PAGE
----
Repairing critical equipment can be a time-consuming task, especially if original parts are difficult to source. Sulzer’s US Parts Manufacturing Centre in West Virginia re-engineers and produces new castings for rotating equipment by using additive manufacturing.
As well as being a major pump original equipment manufacturer (OEM), Sulzer is also an international, independent service provider for the repair and maintenance of rotating machines including turbomachinery, pumps and electro-mechanical equipment. The company has a global network of over 180 technically-advanced manufacturing and test facilities, which offer cost-effective, customised and turnkey solutions.
Replacing and repairing parts is vital to maintain equipment and keep efficiency at the required levels. When larger pieces of equipment are involved, the role of repairs is often more critical and making a timely repair is very important in terms of reducing downtime. Sulzer knows this only too well and it was with this scenario in mind that it acquired Sturm Machine Co. in Barboursville, West Virginia to create the Sulzer US Parts Manufacturing Centre.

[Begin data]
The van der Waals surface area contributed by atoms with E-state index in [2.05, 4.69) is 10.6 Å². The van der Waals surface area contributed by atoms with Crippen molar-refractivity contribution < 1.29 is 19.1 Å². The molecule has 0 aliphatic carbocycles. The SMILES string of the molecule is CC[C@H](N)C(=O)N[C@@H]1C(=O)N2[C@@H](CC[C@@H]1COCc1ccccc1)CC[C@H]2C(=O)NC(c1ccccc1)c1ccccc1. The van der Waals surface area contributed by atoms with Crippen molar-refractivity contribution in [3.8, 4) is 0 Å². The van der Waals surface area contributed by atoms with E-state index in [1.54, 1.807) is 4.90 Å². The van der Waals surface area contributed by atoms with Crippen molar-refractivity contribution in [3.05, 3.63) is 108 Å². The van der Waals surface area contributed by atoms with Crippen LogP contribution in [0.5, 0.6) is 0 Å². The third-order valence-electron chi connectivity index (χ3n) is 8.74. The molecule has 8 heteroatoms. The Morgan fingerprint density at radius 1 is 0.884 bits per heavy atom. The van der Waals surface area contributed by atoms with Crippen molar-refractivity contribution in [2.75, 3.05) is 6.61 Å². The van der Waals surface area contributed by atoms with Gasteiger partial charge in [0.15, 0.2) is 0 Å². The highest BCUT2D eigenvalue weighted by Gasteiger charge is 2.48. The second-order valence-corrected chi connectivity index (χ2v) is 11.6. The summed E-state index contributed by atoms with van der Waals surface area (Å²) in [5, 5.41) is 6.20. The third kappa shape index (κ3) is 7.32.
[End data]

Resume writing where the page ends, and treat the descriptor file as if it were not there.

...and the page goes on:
OEMs always do their best to provide a comprehensive array of spare parts for their products. However, after equipment has been in service for decades, the OEM may not be able to deliver this level of support for a number of reasons. The manufacturer may have been acquired by another entity or it may have stopped producing parts for this machine and have no further reserves in stock.
Replica parts As a provider of turnkey solutions, Sulzer is able to offer alternative solutions when repairs and spare parts are required. The service centre in Barboursville is equipped with the latest technology and facilities to reverse engineer exact replica parts or create upgraded parts using design revisions, modern materials and advanced machining techniques. From three-dimensional (3D) laser scanning to the on-site foundry and computer-controlled machining equipment, the service centre can deliver precision parts with minimal lead times.
Creating a set of 3D engineering drawings is now much less time-consuming, thanks to hand-held laser scanners that can measure items quickly and accurately. Sulzer has invested in both FARO systems and the HandySCAN 700. The latter is a very compact device that is accurate to 30 µm.